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Back in early December 2013, I was swinging in a hammock in Puerto Maldonado, Peru when I heard an American couple discussing Mardi Gras. My sister Olivia having recently moved to New Orleans, my interest was piqued as they discussed Fat Tuesday’s late calendar date of March 4th. At that point, I was tentatively planning to return to the US mid-March, just in time to catch a friend’s wedding in California. But as I sat there, swinging in a hammock in the remote jungles of the Amazon, my plans changed. I was going to Mardi Gras.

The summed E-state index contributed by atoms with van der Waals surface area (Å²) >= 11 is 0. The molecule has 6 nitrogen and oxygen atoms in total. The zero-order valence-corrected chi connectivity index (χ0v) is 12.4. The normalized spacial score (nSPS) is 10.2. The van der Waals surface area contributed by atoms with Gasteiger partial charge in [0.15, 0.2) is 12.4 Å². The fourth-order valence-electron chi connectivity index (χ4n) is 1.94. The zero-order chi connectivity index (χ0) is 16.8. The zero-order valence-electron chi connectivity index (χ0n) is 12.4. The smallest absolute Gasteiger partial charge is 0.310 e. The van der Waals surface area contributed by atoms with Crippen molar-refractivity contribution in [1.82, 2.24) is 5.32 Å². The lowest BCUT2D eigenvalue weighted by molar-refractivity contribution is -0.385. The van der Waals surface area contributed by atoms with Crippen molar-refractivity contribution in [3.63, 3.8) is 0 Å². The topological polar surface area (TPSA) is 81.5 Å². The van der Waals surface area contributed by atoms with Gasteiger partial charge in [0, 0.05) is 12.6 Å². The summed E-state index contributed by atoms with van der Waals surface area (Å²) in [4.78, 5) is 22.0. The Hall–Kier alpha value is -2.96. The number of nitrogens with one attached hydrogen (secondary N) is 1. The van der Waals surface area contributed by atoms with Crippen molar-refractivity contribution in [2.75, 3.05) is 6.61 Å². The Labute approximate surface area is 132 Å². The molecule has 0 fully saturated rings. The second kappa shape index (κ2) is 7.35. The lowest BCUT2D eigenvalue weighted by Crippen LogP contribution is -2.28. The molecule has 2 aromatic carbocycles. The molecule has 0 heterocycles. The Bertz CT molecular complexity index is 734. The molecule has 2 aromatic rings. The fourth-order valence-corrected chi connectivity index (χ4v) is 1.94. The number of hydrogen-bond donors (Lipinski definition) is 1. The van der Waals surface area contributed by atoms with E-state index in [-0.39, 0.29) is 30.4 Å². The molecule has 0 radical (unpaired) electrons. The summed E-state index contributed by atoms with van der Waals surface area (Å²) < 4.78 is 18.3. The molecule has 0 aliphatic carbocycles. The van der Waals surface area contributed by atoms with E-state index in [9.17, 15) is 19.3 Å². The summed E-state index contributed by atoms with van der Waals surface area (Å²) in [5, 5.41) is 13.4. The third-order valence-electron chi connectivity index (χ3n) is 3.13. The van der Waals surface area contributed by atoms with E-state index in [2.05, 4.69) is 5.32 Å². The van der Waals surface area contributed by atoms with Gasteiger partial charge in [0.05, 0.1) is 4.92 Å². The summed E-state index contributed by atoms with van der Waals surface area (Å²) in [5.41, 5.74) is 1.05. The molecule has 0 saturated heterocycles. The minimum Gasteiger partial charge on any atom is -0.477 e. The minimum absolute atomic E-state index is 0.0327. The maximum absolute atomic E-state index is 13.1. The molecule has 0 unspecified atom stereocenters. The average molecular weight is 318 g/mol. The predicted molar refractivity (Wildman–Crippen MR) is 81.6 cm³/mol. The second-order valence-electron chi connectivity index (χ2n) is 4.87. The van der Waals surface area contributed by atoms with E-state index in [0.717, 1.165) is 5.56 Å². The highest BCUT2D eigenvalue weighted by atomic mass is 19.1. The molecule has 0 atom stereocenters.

At the time, Mardi Gras was a fuzzy concept to me. I could play some vague word association with it: yellow, green, purple, beads, Bourbon Street, boobs… and things kind of fizzled out there. But I was about to learn the best way possible — I was going to experience Mardi Gras like a local.

Lesson number one. Mardi Gras is far more than Fat Tuesday. For us Mardi Gras began on Thursday night with the Knights of Chaos parade.

I was surprised to learn that no parades enter the French Quarter, New Orleans’ most iconic district. I was pretty grateful, however, that my sister’s apartment was within walking distance of the parade routes we were hitting on both Thursday and Friday night in the Garden District. Though it was a long walk to St. Charles Ave, it was certainly better than wrestling with traffic and parking. Win!